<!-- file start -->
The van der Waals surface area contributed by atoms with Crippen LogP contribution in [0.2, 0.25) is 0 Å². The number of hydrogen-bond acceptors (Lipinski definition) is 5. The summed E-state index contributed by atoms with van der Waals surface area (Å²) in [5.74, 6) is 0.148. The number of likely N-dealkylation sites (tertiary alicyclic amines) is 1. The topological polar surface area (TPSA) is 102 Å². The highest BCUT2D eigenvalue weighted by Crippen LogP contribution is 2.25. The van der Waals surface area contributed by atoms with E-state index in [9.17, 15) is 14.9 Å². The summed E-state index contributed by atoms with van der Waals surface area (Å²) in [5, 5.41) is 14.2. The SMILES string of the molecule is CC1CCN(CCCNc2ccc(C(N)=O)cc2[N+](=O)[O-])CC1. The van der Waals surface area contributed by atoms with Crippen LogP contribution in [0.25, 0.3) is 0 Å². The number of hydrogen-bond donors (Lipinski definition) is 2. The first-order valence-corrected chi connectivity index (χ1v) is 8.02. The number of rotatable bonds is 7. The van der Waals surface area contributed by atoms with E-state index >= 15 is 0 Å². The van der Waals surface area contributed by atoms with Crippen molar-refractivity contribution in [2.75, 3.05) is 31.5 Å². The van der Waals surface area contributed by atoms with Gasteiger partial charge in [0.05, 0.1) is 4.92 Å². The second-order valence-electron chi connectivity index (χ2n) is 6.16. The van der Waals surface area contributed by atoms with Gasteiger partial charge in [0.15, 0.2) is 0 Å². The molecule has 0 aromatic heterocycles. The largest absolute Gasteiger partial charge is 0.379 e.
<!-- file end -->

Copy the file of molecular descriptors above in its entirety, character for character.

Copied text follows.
The van der Waals surface area contributed by atoms with Crippen LogP contribution in [0.2, 0.25) is 0 Å². The number of hydrogen-bond acceptors (Lipinski definition) is 5. The summed E-state index contributed by atoms with van der Waals surface area (Å²) in [5.74, 6) is 0.148. The number of likely N-dealkylation sites (tertiary alicyclic amines) is 1. The topological polar surface area (TPSA) is 102 Å². The highest BCUT2D eigenvalue weighted by Crippen LogP contribution is 2.25. The van der Waals surface area contributed by atoms with E-state index in [9.17, 15) is 14.9 Å². The summed E-state index contributed by atoms with van der Waals surface area (Å²) in [5, 5.41) is 14.2. The SMILES string of the molecule is CC1CCN(CCCNc2ccc(C(N)=O)cc2[N+](=O)[O-])CC1. The van der Waals surface area contributed by atoms with Crippen LogP contribution in [0.25, 0.3) is 0 Å². The number of hydrogen-bond donors (Lipinski definition) is 2. The first-order valence-corrected chi connectivity index (χ1v) is 8.02. The number of rotatable bonds is 7. The van der Waals surface area contributed by atoms with E-state index >= 15 is 0 Å². The van der Waals surface area contributed by atoms with Crippen molar-refractivity contribution in [2.75, 3.05) is 31.5 Å². The van der Waals surface area contributed by atoms with Gasteiger partial charge in [0.05, 0.1) is 4.92 Å². The second-order valence-electron chi connectivity index (χ2n) is 6.16. The van der Waals surface area contributed by atoms with Gasteiger partial charge in [0.15, 0.2) is 0 Å². The molecule has 0 aromatic heterocycles. The largest absolute Gasteiger partial charge is 0.379 e.